100 years ago in Nevada County 7/7/07 | TheUnion.com

100 years ago in Nevada County 7/7/07

July 1907

William Sigourney fired two shots into Dr. I. E. Scobee at Scobee’s Park Avenue home and then killed himself. The entire affair is shrouded in mystery. Scobee is at the Jones Hospital.

In Kansas City, Jesse James, Jr. was licensed to practice law. A few years ago it looked as if he might follow his father’s footsteps when a train holdup was attempted.

The diphtheria flag went up on the Buena Vista Street home of Andrew Williams, whose son is afflicted.

Rear Admiral Joseph Bullock Coghlan retired. He became an ensign in 1863.

July started out warm, got hot mid-month then became unsettled and fair at the end.

Inventor Lee De Forest has built a wireless telephone service from New Jersey to New York.

A shortage exists in the local hen fruit crop– eggs are being shipped from Sacramento.

John D. Rockefeller has been dodging Government subpoenas looking into Standard Oil’s monopoly tactics.

The Western Federation of Miners pledges itself to Socialism. Local miners aren’t interested in the subject.

Grass Valley prepares for the Fourth with a mammoth parade and many floats.

While watering his yard, Sydney Arthur inadvertently played the waterhose on overhead electrical lines. He received quite a jolt.

Carl Fischer and Allen Hill put on a bucking display in the Nevada City plaza as they tried to break a horse.

Mayor Schmitz, of San Francisco, receives five years for extortion.

Thomas Ingram was elected president of the Grass Valley board of education for the sixth time.

The Interstate Commerce Commission declares that railroads must treat people of color, who hold valid first-class tickets, the same as whites.

Local miners returning from other camps say that all-around conditions for miners can’t be beat in Grass Valley.

The I.W.W. is regaining strength. It’s feared they may cause strife here.

The county may purchase the 40 acre Celio Dairy ranch for $3,500– it will be used to raise food for the hospital.

A New York magistrate says there’s no law against a man and a maid spooning in her parlor as long as he leaves by 10:30.

Unknown miscreants damaged the lavatory of the Lincoln school. A sharp eye must be kept on the school after dark.

A powder explosion in a turret of the battleship Georgia, in Massachusetts Bay, killed six men.

The remains of Sariseo Benedeto, who killed himself a year ago, were found in Willow Valley.

Roosevelt entertained Admiral Yamamoto at his Sagamore Hill home.

Nevada City tonsorialists will not raise their rates as have the Grass Valley barbers who now charge 35 cents for a haircut and 25 cents for a shave.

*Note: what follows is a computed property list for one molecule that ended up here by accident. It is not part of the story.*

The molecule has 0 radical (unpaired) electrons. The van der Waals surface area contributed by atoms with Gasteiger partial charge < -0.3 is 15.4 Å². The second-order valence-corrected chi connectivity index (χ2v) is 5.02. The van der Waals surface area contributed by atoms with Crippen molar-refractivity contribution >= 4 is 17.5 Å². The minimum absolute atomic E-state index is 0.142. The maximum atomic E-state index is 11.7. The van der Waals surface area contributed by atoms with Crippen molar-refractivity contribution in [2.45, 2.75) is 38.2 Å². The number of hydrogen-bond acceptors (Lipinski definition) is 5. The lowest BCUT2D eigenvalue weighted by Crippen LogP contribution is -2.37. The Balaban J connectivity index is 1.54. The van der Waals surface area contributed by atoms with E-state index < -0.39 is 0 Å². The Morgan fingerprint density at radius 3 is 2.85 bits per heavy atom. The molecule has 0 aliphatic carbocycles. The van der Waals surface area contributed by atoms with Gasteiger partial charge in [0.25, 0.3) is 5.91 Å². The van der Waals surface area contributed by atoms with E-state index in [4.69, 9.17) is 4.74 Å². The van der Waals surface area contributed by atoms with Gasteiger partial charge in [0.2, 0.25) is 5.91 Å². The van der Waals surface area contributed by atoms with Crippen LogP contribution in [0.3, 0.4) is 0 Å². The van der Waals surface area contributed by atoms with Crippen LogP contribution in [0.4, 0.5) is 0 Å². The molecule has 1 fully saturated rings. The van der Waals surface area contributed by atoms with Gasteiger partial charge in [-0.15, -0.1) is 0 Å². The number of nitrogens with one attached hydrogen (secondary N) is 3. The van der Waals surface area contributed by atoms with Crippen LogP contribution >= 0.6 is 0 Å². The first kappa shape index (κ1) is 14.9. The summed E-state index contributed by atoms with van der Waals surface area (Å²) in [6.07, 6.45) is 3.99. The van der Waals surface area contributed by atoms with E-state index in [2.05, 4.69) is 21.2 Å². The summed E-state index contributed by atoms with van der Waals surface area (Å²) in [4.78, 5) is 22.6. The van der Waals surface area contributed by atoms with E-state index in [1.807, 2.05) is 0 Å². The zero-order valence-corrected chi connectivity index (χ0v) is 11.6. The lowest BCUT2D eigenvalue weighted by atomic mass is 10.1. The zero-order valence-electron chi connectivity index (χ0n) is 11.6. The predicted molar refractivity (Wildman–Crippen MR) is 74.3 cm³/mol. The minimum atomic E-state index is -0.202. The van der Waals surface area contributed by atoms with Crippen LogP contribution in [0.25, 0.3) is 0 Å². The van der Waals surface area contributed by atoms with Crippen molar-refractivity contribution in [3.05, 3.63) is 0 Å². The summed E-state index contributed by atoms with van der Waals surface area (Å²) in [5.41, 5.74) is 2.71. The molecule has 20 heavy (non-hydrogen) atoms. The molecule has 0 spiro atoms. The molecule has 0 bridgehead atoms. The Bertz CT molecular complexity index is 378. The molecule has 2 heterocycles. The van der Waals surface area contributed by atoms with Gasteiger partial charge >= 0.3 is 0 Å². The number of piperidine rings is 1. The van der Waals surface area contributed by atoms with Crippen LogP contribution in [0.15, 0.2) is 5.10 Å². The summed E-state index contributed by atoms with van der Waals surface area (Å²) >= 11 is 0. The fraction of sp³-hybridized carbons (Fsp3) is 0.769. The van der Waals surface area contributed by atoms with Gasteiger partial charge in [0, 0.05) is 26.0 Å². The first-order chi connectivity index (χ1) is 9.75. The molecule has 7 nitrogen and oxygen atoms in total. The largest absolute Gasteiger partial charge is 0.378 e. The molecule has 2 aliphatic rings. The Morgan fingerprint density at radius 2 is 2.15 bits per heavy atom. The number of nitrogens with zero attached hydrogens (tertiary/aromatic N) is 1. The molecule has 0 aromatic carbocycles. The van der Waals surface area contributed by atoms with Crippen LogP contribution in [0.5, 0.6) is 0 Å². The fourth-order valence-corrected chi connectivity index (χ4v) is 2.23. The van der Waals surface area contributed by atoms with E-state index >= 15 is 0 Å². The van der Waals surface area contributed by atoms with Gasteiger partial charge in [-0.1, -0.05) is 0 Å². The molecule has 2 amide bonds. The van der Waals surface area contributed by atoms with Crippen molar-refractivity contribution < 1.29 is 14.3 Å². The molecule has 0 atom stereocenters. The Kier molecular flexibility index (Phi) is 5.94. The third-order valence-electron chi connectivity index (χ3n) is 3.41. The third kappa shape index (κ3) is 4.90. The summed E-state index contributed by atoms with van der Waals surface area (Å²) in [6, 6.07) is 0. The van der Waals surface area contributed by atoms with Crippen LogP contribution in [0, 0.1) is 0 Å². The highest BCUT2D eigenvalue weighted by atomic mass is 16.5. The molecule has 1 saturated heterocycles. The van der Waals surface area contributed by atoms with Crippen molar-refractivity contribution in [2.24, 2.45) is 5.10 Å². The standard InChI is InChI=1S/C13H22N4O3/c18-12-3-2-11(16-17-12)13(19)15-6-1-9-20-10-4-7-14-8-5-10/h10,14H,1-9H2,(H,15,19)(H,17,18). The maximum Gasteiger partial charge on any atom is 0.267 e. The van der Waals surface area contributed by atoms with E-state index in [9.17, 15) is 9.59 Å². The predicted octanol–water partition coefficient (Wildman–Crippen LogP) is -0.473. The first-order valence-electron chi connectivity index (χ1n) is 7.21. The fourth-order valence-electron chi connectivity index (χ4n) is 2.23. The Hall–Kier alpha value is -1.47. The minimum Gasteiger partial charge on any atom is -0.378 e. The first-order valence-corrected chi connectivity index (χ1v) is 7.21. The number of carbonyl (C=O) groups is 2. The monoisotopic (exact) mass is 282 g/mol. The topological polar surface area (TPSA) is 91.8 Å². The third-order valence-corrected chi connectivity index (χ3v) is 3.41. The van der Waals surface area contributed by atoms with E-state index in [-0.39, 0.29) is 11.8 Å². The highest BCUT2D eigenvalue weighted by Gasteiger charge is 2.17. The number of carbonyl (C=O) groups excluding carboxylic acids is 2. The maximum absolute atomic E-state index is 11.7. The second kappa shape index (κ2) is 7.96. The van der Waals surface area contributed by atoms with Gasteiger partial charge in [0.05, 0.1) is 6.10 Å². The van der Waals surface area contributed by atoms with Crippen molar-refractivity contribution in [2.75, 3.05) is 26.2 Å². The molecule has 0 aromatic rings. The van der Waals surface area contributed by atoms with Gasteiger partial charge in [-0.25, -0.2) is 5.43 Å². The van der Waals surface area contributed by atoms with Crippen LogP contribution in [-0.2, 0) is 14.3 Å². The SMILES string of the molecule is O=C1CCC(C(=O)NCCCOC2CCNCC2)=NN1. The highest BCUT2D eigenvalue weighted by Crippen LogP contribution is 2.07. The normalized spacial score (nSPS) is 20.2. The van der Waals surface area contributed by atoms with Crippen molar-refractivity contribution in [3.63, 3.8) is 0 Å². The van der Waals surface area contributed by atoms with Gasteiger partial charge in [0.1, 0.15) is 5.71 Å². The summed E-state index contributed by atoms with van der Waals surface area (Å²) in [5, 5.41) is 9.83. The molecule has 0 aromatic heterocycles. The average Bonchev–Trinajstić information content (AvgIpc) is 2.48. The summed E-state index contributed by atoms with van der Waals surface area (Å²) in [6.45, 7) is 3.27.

The baseball mask was first worn by Harvard player in the 1870s–he was guyed for being ‘soft.’

In his cups, Frank Hughes wandered away form his brother’s home. His body was found floating in a pool of water in Deer Creek, near Michael Kindrick’s home.

Grass Valley is $9,000 shy is assessments this year as rolls shrink– businessmen watch for substantial rate change.

A locomotive boiler exploded in Penryn putting engineer C. L. Deming and firemen D.W. Bryant in the hospital with fearful burns.

Mrs. Ah Yow, a 40 year resident, died in Chinatown, after a long illness.

Nightwatchman Rafter had a hard tussle with a stranger full of bug juice. Rafter was hit in the mouth whereupon he cracked the man over the head with his cane and felled him like a log.

Sheriff Walker is looking for a girl of about 16 who was seen running from the trolley tracks near the substation, her clothing torn and bloody.

In Philadelphia, Jack Johnson stopped Bob Fitzsimmons in the second round.

The North Star mine will receive an air compressor of 1,500 foot-air displacement, nearly double the size of their present compressor.

Philadelphia schools outlaw playground kissing games such as ‘spin the plate,’ ‘drop the handkerchief’ and ‘going to Jerusalem.’ Such games are said to be unhygienic.

Eight year-old Albert Helman, of Long Street, passed away of lockjaw.

Nevada City’s new Carnegie Library is almost finished.

The steamer Columbia collided with the steamer San Pedro off the Mendocino coast–77 dead. Burt Austin, of Spenceville, survived.

The night carmen at the Empire are requesting 25 cents a day increase in wages.

Attorney Clarence Darrow, defending miner William Haywood in a Colorado murder trial, sees his man found not guilty.

Many Chinese are expected to turn out for a game between the locals and a Marysville team that features a Chinese player.

W. H. Holbrook was arrested for battery. He struck Elmer Trevithic’s 12 year-old son over the head with a cane. Holbrook claims the boy was annoying him.

A man was thrown from his buggy on the Grass Valley road when the horse was frightened by an automobile.

Mrs. S.A. Kidder will donate a drinking fountain on Bennett Street to the City.

Back east, in an endorsement of the ‘unwritten law,’ a brother was exonerated fro killing a man who had ‘ruined’ his sister and then failed to marry her.

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